When health care professionals feel their careers are at risk through any and all patient interactions, their practising profile changes. This results in an overall decrease in the quality of patient care for subsidised care (NHS, insurance) or an increase in cost for private care. Defensive dentistry results in:
- Some dentists will write great essays in the clinical notes, mentioning the slightest aspect of the patient interaction. This takes time – time that could be spent treating other patients. It also makes it difficult to see what treatment has actually been done because it is lost in a sea of batch numbers and pointless minutia.
- Private dentists find themselves having to write huge, multi-page treatment plans to explain the risk benefits of the treatment involved. This raises the cost of treatment for the patient because that time has to be paid for … no dentist should now be doing such for free in my opinion.
- Some dentists will avoid what they perceive as high-risk procedures (high-risk with regards litigation and regulatory complaint), referring patients on to an already overburdened secondary care system or on to well-respected private referral practices. This means patients either wait longer for their treatment (often getting trapped in a back and forth ping-pong between disenfranchised healthcare providers), or pay vastly more for treatment than perhaps they were expecting. It also de-skills the profession, which loses the ability to deal with treatment that dentists considered routine just fifteen years ago. This hits the most vulnerable, because the affluent, and those with the will, can be seen quickly via the private specialist network existing in the country. This is what happens when the population of a country embraces an adversarial, blame-led legal system. So perhaps there is some substance to the saying ‘A country gets the dentistry it deserves’.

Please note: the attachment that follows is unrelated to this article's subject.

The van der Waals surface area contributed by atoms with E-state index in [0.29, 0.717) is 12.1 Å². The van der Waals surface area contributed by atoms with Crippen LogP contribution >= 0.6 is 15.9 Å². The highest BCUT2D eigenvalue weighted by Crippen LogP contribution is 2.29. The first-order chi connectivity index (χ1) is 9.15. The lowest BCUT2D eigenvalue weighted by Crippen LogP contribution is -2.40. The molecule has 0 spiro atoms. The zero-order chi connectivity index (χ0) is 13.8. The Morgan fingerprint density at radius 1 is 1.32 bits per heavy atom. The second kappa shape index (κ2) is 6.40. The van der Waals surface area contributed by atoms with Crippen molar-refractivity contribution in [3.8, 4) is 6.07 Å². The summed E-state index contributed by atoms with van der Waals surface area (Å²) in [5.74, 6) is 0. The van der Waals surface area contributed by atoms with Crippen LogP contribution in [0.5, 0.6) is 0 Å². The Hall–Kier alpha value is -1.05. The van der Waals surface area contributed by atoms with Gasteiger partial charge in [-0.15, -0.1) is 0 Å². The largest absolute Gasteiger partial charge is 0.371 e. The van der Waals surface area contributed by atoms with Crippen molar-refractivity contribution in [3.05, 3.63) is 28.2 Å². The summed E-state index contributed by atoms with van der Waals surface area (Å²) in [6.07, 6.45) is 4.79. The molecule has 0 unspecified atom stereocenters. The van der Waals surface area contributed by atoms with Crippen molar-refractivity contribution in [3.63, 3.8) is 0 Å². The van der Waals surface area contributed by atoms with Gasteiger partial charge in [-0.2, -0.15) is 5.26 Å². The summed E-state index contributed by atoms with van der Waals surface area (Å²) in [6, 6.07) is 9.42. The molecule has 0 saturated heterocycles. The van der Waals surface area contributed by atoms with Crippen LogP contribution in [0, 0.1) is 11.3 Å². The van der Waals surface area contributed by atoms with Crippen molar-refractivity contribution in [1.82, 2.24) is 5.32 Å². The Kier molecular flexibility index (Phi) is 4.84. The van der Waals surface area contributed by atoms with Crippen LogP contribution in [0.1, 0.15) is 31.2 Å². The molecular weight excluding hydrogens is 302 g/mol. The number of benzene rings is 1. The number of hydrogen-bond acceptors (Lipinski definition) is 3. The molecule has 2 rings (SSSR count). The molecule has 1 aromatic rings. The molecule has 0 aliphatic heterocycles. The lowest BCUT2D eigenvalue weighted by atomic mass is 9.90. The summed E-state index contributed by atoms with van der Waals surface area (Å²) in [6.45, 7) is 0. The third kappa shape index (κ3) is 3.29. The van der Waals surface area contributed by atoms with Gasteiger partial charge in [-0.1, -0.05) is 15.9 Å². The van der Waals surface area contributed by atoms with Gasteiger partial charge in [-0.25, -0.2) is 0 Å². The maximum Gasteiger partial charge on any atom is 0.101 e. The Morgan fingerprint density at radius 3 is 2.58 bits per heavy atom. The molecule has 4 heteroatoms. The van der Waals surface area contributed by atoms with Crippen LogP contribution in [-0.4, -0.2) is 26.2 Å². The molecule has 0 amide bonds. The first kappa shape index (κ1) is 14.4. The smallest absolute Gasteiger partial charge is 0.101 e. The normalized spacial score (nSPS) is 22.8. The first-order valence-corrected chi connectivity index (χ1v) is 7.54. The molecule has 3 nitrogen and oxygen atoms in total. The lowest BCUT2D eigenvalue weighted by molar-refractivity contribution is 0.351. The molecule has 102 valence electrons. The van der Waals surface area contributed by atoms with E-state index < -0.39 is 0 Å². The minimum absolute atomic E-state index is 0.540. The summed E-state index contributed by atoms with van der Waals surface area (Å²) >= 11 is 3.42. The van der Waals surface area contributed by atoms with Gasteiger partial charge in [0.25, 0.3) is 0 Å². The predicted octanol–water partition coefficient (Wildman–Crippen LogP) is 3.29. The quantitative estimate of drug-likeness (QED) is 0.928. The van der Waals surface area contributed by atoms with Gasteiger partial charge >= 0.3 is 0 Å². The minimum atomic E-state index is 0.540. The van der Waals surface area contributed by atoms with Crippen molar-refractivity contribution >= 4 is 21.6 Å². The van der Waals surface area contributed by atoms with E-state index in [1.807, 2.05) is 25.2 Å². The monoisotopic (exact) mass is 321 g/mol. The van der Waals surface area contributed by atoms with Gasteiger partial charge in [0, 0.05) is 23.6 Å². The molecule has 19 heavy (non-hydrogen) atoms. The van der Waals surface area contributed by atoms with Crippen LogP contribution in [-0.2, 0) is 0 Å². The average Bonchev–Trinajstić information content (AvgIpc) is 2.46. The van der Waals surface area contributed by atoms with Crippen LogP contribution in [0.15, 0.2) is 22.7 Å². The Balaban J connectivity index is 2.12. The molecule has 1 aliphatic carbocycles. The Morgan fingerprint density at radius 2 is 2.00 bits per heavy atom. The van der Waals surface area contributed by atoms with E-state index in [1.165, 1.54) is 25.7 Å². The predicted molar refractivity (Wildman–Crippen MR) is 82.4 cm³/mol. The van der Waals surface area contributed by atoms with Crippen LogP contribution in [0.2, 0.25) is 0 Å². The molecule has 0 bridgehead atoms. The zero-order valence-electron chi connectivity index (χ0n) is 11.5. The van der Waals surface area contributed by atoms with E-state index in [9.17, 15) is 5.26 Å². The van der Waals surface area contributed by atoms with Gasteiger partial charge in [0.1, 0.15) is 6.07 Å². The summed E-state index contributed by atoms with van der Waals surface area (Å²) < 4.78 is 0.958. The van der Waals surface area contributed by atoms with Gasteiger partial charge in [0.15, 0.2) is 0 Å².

- Dentists also start referring more with regards soft tissue lesions, due to the fear that they might ‘miss something’, swamping Max Fax departments in a deluge of biopsy requests, which means it becomes harder for genuine cases to be seen and diagnosed. Clinical intuition becomes drowned out by the fear of being negligent.
- It will likely go to the American extreme, where full-mouth radiographs become standard (absent from the other extreme, the worrying trend in many NHS practices, where supervised neglect is embraced due to time and cost issues), so as to ensure absolutely nothing is missed, irradiating the population above what is clinically necessary.
So, how is the patient served by a regulatory and litigation framework that promotes this? Until action is taken on those issues, dentistry in this country will not be the career is should be. Whilst we as individuals can change and adapt to combat the threats being hurled at us, only the government can fix this by radical overhaul of health care regulation and negligence law. The fact that they haven’t tells me they fund the present situation desirable.
Just a thought.